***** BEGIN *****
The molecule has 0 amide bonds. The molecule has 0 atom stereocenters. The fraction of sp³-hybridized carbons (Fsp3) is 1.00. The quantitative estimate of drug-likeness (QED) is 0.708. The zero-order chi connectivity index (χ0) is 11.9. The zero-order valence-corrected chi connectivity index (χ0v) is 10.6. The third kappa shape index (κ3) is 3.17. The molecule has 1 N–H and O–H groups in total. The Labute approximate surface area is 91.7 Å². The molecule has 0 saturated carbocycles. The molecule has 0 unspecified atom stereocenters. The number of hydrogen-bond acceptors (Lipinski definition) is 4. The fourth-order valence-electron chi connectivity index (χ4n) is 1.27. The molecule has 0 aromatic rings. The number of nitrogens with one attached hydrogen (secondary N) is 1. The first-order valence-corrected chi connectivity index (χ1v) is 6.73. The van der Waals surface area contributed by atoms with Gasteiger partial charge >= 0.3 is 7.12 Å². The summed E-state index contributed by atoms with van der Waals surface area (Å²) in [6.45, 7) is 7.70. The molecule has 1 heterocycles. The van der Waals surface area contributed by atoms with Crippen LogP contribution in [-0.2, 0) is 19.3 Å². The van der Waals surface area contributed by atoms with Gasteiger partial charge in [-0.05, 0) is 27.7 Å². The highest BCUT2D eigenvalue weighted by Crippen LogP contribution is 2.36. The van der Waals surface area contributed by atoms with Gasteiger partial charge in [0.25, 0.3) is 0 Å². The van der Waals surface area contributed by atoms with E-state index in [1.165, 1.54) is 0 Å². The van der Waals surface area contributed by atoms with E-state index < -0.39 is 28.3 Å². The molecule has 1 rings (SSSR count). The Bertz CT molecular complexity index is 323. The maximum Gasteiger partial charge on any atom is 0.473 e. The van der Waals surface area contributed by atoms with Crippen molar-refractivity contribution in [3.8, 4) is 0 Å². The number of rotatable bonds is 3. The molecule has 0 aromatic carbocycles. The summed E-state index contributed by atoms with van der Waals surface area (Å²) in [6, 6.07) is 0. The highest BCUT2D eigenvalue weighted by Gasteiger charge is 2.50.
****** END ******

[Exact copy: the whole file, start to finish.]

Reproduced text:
The molecule has 0 amide bonds. The molecule has 0 atom stereocenters. The fraction of sp³-hybridized carbons (Fsp3) is 1.00. The quantitative estimate of drug-likeness (QED) is 0.708. The zero-order chi connectivity index (χ0) is 11.9. The zero-order valence-corrected chi connectivity index (χ0v) is 10.6. The third kappa shape index (κ3) is 3.17. The molecule has 1 N–H and O–H groups in total. The Labute approximate surface area is 91.7 Å². The molecule has 0 saturated carbocycles. The molecule has 0 unspecified atom stereocenters. The number of hydrogen-bond acceptors (Lipinski definition) is 4. The fourth-order valence-electron chi connectivity index (χ4n) is 1.27. The molecule has 0 aromatic rings. The number of nitrogens with one attached hydrogen (secondary N) is 1. The first-order valence-corrected chi connectivity index (χ1v) is 6.73. The van der Waals surface area contributed by atoms with Gasteiger partial charge >= 0.3 is 7.12 Å². The summed E-state index contributed by atoms with van der Waals surface area (Å²) in [6.45, 7) is 7.70. The molecule has 1 heterocycles. The van der Waals surface area contributed by atoms with Crippen LogP contribution in [-0.2, 0) is 19.3 Å². The van der Waals surface area contributed by atoms with Gasteiger partial charge in [-0.05, 0) is 27.7 Å². The highest BCUT2D eigenvalue weighted by Crippen LogP contribution is 2.36. The van der Waals surface area contributed by atoms with Gasteiger partial charge in [0.25, 0.3) is 0 Å². The van der Waals surface area contributed by atoms with E-state index in [1.165, 1.54) is 0 Å². The van der Waals surface area contributed by atoms with E-state index < -0.39 is 28.3 Å². The molecule has 1 rings (SSSR count). The Bertz CT molecular complexity index is 323. The maximum Gasteiger partial charge on any atom is 0.473 e. The van der Waals surface area contributed by atoms with Crippen molar-refractivity contribution in [3.8, 4) is 0 Å². The number of rotatable bonds is 3. The molecule has 0 aromatic carbocycles. The summed E-state index contributed by atoms with van der Waals surface area (Å²) in [6, 6.07) is 0. The highest BCUT2D eigenvalue weighted by Gasteiger charge is 2.50.